M aybe the face time with President Bush last summer helped turn the trick. Maybe the hammering Vice President Cheney has taken in recent weeks contributed. Maybe the field of people who wanted to sign up with an increasingly beleaguered administration has been shrinking. Whichever, or for whatever other reason, Idaho Governor Dirk Kempthorne is about to move on out of the region, back to D.C., to become secretary of the Department of Interior.
He was listed from the beginning as a top prospect for the job, but then he's been listed as a prospect for other Bush Administration jobs before, and been turned down. This one happened relativley quickly, without a lot of public vetting of names (some have surfaced, but not for long), and without any public comment to this point from Kempthorne himself. Some advance comment once before may have cost him an earlier opportunity.
This appointment has a number of spinoff angles, various of which we'll address soon. Consideration 1: Kempthorne as interior secretary, and as ex-governor.
He will not have a long time in the job, just somewhat over two years (presumably). How much can get done by way of policy change in that amount of time is unclear. But then, the question may answer itself: Kempthorne probably won't be charting new paths are changing many directions, because the approach and p0licies under Gale Norton are Bush Administration plans that will continue through 2008.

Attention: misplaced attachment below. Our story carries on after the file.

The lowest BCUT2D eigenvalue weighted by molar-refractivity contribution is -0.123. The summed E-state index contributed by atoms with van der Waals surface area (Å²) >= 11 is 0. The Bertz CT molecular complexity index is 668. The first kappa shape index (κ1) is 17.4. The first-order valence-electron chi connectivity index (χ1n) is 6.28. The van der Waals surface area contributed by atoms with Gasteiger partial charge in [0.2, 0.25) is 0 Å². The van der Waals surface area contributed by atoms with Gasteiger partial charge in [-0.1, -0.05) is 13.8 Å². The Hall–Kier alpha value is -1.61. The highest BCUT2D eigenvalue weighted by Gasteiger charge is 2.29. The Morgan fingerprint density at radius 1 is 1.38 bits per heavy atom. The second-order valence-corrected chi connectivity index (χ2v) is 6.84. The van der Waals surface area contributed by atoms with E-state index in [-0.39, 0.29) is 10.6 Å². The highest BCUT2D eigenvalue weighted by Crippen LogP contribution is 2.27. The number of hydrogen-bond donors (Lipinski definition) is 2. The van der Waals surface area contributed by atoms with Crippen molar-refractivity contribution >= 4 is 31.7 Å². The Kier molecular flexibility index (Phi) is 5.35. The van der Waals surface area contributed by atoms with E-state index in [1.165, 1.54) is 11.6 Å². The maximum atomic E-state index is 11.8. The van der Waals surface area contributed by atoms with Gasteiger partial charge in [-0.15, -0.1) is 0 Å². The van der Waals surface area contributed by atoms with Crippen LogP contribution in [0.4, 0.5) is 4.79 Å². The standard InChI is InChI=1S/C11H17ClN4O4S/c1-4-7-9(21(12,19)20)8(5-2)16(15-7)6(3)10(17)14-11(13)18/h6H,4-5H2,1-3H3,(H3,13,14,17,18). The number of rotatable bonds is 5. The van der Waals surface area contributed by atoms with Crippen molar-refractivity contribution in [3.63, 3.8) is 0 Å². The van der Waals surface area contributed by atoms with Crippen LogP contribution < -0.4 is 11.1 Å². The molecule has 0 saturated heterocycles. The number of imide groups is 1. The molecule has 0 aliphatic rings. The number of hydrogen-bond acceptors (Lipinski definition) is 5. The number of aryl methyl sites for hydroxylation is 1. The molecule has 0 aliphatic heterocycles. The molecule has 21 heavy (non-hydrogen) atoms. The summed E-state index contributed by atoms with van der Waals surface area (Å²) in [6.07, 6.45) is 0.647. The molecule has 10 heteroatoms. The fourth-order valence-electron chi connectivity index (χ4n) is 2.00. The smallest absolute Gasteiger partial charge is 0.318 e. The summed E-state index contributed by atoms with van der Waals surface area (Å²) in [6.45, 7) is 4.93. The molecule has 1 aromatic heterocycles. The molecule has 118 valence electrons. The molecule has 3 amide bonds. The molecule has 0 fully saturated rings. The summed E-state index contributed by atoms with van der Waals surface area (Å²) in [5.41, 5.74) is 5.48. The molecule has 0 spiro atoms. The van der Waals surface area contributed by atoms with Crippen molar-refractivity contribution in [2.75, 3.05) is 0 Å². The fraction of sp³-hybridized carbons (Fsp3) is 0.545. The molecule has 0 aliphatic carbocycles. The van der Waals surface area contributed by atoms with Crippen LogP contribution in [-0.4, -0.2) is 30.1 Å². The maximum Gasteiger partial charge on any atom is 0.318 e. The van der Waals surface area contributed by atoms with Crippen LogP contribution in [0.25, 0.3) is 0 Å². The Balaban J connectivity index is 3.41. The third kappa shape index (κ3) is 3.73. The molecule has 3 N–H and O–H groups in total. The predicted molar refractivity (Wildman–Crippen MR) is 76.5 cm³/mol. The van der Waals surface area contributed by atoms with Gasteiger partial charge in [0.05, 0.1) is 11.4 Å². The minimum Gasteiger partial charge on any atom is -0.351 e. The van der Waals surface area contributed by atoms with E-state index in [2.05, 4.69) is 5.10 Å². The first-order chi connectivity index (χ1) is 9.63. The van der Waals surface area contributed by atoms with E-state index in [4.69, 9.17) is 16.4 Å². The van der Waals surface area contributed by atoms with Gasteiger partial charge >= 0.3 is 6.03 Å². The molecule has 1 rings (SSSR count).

Those policies, and the actions of the office, have developed some controversy. (The tribal gaming problems in the office, while in no way Kempthorne's doing, will continue to be closely watched.) For the moment, though, Kempthorne may avoid most of it. While he has stuck closely to the conservative Republican line on environmental matters, he is smoothly-enough spoken to have avoided lightning-rod status on any of those matters. As governor, environmental issues have not been at the forefront of his efforts, other than on some local endangered species matters (the grizzlies and the wolves, notably). If you don't like the Bush Administration's approach generally on environmental matters, you won't like Kempthorne's. At the same time, he won't stand out from that crowd as especially objectionable, the way James Watt did under Ronald Reagan.
That likely means confirmation by the Senate, of which he is a former member (such a consideration usually helps), will not be a problem. Idaho's congressional delegation has already jumped on board with its support, and the Senate vote isn't likely to be close. (Though it will be interesting to see what criticism doesn materialize.) (more…)